SNYDER: Redskins’ informal approach still offers some benefits

Question of the Day

Is it still considered bad form to talk politics during a social gathering?

View results

ANALYSIS/OPINION

And so it began, another set of voluntary workouts for Washington Redskins players who were inclined to show up. Roughly 30 did so Tuesday morning, dressed in assorted T-shirts and shorts as they straggled onto a field in Northern Virginia. Inside linebacker London Fletcher was a conspicuous latecomer, arriving after the players had gone through warm-ups and split into their position groups.

But as a team leader and one of the main organizers, Fletcher wasted little time in running the defense through its drills.

With a play sheet in his hand, pointing and gesturing as he called out coverages, Fletcher looked very much like a coach-in-waiting. Entering his 14th season — assuming there’ll be one this year — he gives more than he gets from these informal gatherings. The same is true for outside linebacker Brian Orakpo. Though he doesn’t have nearly Fletcher’s length of service, Orakpo isn’t benefiting as much someone like first-round draft pick Ryan Kerrigan.

“It’s something to do,” Orakpo said while walking toward the field. “Get together with the guys and get used to calling plays. It’s mental as much as anything.”

That’s easy for him say after making the Pro Bowl in each of his two seasons. But for players such as Lorenzo Alexander, the workouts provide a valuable opportunity to learn the new position (inside linebacker) he might move to, which would make room for Kerrigan.

“This is getting me live reps outside of looking at the playbook,” Alexander said. “It’s totally different when you get on the field and have people moving, and you have to make adjustments on the run. And it’s definitely good for knocking off all the mental rust as far as playing outside linebacker as well.”

On the physical side, there’s a clear benefit in the quarterbacks and wide receivers getting used to each other. John Beck and Rex Grossman took turns throwing to targets that included Malcolm Kelly, Brandon Banks and rookies Leonard Hankerson and Aldrick Robinson. During position drills, Kelly made a sweet one-handed grab on an out pattern. In 11-on-11 work, Robinson outwrestled cornerback Kevin Barnes for a ball on a crossing route before turning upfield.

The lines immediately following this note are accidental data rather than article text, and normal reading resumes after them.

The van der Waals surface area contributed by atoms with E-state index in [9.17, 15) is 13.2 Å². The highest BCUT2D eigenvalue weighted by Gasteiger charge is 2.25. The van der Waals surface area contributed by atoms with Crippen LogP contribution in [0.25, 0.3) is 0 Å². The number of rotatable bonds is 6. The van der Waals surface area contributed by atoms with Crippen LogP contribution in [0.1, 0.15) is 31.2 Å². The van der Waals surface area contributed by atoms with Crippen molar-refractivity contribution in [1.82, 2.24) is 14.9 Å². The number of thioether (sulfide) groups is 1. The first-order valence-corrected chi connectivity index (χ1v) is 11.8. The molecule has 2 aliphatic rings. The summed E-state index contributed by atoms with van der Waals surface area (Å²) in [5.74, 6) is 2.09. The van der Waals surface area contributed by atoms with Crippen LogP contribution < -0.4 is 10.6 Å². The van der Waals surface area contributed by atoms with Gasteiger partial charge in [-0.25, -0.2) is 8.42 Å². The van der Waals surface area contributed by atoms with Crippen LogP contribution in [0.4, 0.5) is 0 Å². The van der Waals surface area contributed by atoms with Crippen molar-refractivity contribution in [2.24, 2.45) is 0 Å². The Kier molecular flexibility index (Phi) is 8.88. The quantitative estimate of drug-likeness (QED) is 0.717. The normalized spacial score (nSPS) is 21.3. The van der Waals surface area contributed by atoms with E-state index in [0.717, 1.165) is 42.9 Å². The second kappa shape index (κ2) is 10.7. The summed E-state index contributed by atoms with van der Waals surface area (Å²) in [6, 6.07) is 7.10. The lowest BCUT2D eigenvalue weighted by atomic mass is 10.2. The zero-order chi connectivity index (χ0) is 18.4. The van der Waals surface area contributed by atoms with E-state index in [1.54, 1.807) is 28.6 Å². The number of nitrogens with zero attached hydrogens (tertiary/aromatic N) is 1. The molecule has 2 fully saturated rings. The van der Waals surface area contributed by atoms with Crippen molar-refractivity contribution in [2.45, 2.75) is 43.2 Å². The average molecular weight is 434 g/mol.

But there were problems in identifying eligible receivers when the offense and defense came together. As Kelly made his way back to the huddle after one play, Beck apologized for not getting him the ball. “There are a lot of black shirts out there,” he explained.

Maybe they should go shirts and skins next time.

That won’t be a problem once the NFL lockout ends and the players return to working out in different-colored jerseys. Another benefit will be a bevy of coaches and filmed practice sessions to be critiqued afterward. Showing more of his impressive initiative, Beck got a head start on the last item by securing some video equipment and someone to use it Tuesday.

“I just have to see if the thing recorded,” he said when the session ended, about 80 minutes after it began. “Hopefully it worked.”

It’s hard to tell exactly how beneficial these gatherings are, although doing something as a unit has to beat doing nothing at all. Building camaraderie and team chemistry certainly can’t hurt … as long as no one gets hurt in the process. While the risk is always present, the players try to minimize it by going — according to Orakpo — “about 60 percent of full speed.”

“Guys don’t want to be injured out here,” Alexander said. “Nobody’s covered. You’re competitive, but you’re smart at the same time. You’re not going to win a starting job out here.”

Don’t tell that to Beck. If the first steps to being a starter are looking, acting and playing like one, he gets check marks on all three. Now he just has to carry it over to official workouts, drills and practices, which will be a far cry from these affairs.

Story Continues →

View Entire Story

© Copyright 2014 The Washington Times, LLC. Click here for reprint permission.

About the Author

Deron Snyder

Deron Snyder is an award-winning journalist and Washington Times sports columnist with more than 25 years of experience. He has worked at USA Today and his column was syndicated in Gannett’s 80-plus newspapers from 2000-2009, appearing in The Arizona Republic, The Indianapolis Star, The Detroit News and many others. Follow Deron on Twitter @DeronSnyder or email him at deronwashtimes@gmail.com.

Latest Stories

Latest Blog Entries

Comments
blog comments powered by Disqus
Get Adobe Flash player